Taking a page from Twitter, Facebook is testing Trending Topics, which tracks what topics users are talking about most on the social network.
Facebook is taking a page from Twitter again.
Nearly two months after Facebook started rolling out Twitter-like hashtags, the social network is testing Trending Topics, which tracks what topics users are talking about most on the site.
"Today we started running a small test that displays topics trending on Facebook, a Facebook spokesman told Computerworld in an email. "It is currently only available to a small percentage of U.S. users who use Facebook's mobile website and it is still in very early stages of development. We will share more details down the line if we decide to roll it out more widely."
When something big is going on, Twitter generally lights up with comments, vents or searches for information.
"Facebook taking Twitter's lead isn't the sign of a leader, but the sign of a pragmatist," said Patrick Moorhead, an analyst with Moor Insights & Strategy. "I think trending topics can help improve the immediacy of Facebook. When it comes to political events, sports, TV shows, etc., Twitter dominates."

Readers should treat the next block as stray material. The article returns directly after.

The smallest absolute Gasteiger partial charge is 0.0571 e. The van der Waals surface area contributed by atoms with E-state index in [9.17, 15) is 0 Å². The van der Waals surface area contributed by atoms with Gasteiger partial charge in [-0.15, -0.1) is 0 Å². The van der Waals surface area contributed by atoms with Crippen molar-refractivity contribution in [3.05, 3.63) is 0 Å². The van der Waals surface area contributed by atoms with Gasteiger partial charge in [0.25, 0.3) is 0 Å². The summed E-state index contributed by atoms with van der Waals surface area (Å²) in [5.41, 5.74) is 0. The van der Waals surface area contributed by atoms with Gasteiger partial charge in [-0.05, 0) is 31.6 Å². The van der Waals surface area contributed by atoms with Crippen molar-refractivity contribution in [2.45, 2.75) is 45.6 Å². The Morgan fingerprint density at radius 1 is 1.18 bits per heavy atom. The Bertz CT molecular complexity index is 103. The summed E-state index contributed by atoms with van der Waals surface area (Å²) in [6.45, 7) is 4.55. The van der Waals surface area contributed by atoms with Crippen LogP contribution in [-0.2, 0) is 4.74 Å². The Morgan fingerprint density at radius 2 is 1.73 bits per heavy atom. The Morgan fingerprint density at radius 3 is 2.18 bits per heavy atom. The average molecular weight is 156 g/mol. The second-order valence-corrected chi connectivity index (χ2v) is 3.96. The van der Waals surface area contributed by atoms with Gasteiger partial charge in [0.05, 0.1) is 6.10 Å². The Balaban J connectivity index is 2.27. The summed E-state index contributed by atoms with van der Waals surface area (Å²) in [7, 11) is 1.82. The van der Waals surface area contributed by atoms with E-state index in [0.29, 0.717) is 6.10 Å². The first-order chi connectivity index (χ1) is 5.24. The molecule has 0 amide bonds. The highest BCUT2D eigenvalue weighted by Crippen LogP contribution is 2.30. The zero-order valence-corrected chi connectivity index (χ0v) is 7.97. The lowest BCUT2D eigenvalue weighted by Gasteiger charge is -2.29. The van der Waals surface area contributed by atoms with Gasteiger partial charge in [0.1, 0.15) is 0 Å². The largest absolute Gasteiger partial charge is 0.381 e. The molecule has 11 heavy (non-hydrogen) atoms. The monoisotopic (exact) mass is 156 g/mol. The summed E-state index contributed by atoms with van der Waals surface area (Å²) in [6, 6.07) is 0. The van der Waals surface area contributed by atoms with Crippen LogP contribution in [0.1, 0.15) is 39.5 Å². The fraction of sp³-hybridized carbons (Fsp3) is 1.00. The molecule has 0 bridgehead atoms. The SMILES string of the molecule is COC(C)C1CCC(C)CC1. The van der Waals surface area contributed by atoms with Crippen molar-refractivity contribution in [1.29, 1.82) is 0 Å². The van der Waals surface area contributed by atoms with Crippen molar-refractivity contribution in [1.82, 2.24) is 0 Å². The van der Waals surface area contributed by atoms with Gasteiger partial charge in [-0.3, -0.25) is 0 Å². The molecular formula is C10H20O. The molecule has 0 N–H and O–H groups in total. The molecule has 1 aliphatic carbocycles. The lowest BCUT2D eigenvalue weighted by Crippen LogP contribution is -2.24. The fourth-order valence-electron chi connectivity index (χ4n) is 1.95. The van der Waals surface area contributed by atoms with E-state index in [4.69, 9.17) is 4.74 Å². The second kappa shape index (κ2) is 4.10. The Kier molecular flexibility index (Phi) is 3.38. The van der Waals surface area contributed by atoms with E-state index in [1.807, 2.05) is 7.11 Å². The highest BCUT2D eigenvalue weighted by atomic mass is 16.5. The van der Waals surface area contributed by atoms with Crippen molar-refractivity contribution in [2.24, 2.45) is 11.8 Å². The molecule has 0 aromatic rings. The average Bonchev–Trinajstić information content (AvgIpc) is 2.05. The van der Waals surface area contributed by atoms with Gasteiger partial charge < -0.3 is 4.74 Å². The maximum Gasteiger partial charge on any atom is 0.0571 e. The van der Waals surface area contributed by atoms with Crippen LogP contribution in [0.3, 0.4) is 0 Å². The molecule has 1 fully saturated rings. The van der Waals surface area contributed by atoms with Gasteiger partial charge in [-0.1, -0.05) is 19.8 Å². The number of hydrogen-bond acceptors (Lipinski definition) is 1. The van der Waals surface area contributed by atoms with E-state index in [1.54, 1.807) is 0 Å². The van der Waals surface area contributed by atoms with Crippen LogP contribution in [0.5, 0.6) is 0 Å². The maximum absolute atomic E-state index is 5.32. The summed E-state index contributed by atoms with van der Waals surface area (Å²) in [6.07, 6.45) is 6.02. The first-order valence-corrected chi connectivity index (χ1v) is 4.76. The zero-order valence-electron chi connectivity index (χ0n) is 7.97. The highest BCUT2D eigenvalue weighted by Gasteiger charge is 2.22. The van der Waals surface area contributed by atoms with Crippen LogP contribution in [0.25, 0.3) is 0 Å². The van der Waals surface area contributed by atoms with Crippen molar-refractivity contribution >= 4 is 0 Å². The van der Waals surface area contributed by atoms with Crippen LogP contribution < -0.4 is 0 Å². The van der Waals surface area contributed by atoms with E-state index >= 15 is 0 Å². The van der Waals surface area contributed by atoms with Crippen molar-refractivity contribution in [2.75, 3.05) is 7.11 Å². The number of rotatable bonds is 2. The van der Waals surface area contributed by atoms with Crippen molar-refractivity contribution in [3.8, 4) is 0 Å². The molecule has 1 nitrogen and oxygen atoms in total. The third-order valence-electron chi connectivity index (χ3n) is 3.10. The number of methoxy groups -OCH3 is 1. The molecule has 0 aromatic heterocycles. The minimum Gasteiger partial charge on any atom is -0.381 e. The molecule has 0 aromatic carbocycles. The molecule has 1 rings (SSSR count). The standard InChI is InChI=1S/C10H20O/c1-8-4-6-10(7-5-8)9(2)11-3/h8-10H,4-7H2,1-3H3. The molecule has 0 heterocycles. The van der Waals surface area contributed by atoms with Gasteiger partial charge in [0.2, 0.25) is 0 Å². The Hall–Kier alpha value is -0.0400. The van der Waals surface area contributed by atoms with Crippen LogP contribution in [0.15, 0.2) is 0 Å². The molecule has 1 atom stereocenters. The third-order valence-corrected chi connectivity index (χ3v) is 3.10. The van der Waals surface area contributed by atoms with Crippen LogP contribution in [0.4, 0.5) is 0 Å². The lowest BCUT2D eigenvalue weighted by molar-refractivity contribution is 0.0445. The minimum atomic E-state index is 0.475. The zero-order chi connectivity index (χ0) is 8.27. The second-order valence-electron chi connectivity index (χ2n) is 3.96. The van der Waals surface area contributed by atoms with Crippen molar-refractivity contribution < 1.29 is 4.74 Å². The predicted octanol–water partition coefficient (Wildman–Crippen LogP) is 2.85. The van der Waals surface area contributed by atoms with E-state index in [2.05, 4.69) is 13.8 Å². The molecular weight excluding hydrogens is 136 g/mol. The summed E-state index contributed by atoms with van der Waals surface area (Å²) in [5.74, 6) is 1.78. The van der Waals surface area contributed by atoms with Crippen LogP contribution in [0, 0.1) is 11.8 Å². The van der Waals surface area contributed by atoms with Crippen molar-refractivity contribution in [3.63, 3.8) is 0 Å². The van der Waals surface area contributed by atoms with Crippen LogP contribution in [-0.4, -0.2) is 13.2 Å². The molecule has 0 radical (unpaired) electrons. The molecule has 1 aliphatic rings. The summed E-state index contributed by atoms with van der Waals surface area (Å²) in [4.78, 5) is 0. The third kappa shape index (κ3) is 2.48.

He added that for some users, Facebook can be slow and cumbersome when they're trying to find posts and images about specific topics.
"Trending topics help accelerate the pace a bit, by injecting real-time activities into Facebook," Moorhead said "I think this is the end of Twitter's dominance of real-time events. Facebook won't take it all away from Twitter, but it certainly does provide competition."
The test of Trending Topics comes on the heels of Facebook's start to make hashtags -- words or phrases with the # sign in front that enable users to pull up tweets or posts about a particular subject, just like they are on Twitter. By clicking on a Facebook hashtag, users can see what other users and organizations are saying about the same topic.
With hashtags, users also can search for a specific point of interest or discussion, such as #TheVoice or #congress. They also should be able to compose posts directly on hashtag feeds and click on hashtags that originated on other sites, such as Instagram.
This article, Facebook goes after Twitter with its own Trending Topics, was originally published at Computerworld.com.
Sharon Gaudin covers the Internet and Web 2.0, emerging technologies, and desktop and laptop chips for Computerworld. Follow Sharon on Twitter at @sgaudin, on Google+ or subscribe to Sharon's RSS feed. Her email address is firstname.lastname@example.org.
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This story, "Facebook goes after Twitter with its own Trending Topics" was originally published by Computerworld.